(First generation students of Grandmaster Tatsuo Shimabuku, Tom Lewis and Tokumura Kensho.  This picture was taken at Jeff Perkins' dojo, October 24, 2006, Livonia, MI)

 

(Tokumura Kensho had a very successfully 2006 tour of the United States.) 

(This article was provided by Jeff Perkins http://www.okinawabudokai.org/ )

 

Tokumura Kensho – Ambassador for Okinawa Karate & Kobudo

 

     In 1956, Tokumura Kensho started training in Shorinryu Karate while attending Agricultural Junior High School located in Agena Village, Okinawa.  Tokumura joined the school karate club because his cousin, Tokuichi Oishi, was training in the club and Tokumura wanted to learn karate.  A year later, the instructor, Seikichi Chinen, stopped teaching, which prompted the young Tokumura to look for another instructor.

 

     On April 7, 1957, Tokumura, who was 15 years old, went to see the founder of Isshinryu Karate, Tatsuo Shimabuku at his Agena, village dojo located near the Agricultural school.  Shimabuku explained to Tokumura that a person using a vertical, non-twisting punch could throw more punches than a person using traditional twist punches.  Tokumura lost the friendly challenge and started Isshinryu, becoming a student of Shimabuku Tatsuo until the Masters death on May 30, 1975.

 

      On August 18, 1961, Tatsuo Shimabuku presented Tokumura a silk document of the Kenpo Gokui (secret principles of fist way).  Tokumura explained that soon after that date, Tatsuo stopped giving the Kenpo Gokui silk document out to his students.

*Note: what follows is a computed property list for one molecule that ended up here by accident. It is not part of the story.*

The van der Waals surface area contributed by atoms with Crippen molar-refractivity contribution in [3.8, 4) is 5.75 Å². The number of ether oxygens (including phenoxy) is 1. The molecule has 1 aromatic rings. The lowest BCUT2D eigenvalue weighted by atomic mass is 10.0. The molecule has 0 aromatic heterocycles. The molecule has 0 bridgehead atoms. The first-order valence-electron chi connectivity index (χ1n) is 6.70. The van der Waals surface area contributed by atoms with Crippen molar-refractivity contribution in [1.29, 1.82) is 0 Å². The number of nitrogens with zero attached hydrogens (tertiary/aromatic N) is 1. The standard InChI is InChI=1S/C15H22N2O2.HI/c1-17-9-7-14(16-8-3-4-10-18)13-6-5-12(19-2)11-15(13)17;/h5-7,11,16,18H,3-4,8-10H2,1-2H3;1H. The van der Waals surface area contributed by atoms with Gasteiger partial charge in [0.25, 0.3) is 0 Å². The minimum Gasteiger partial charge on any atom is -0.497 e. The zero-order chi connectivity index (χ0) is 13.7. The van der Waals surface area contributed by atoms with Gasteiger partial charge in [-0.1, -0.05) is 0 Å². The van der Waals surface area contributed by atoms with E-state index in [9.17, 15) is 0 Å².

Tokumura said that Tatsuo would have him teach Americans when he was still a white belt.  He was only a teenage “school boy” and was scared to teach the older Marines. Shinsho “Ciso” Shimabuku (Tatsuo’s 2nd son) would teach during the day and Tokumura would teach at night.  Many of the American first generation Isshinryu students from the Agena Dojo remember Tokumura teaching them their basics.

 

(Tokumura Kensho is seated in the second chair to the left of Grandmaster Tatsuo Shimabuku (black Gi top).  This picture was provided by Master Harold Mitchum)

 

 

     He was promoted to Sho-Dan (1st Degree Black Belt) when Tatsuo Sensei gave him a used black belt that had been left in the dojo.  The belt was too long so Tokumura had to cut its length.  Tatsuo Sensei thought it looked bad that Tokumura was wearing a white belt while teaching the older marines.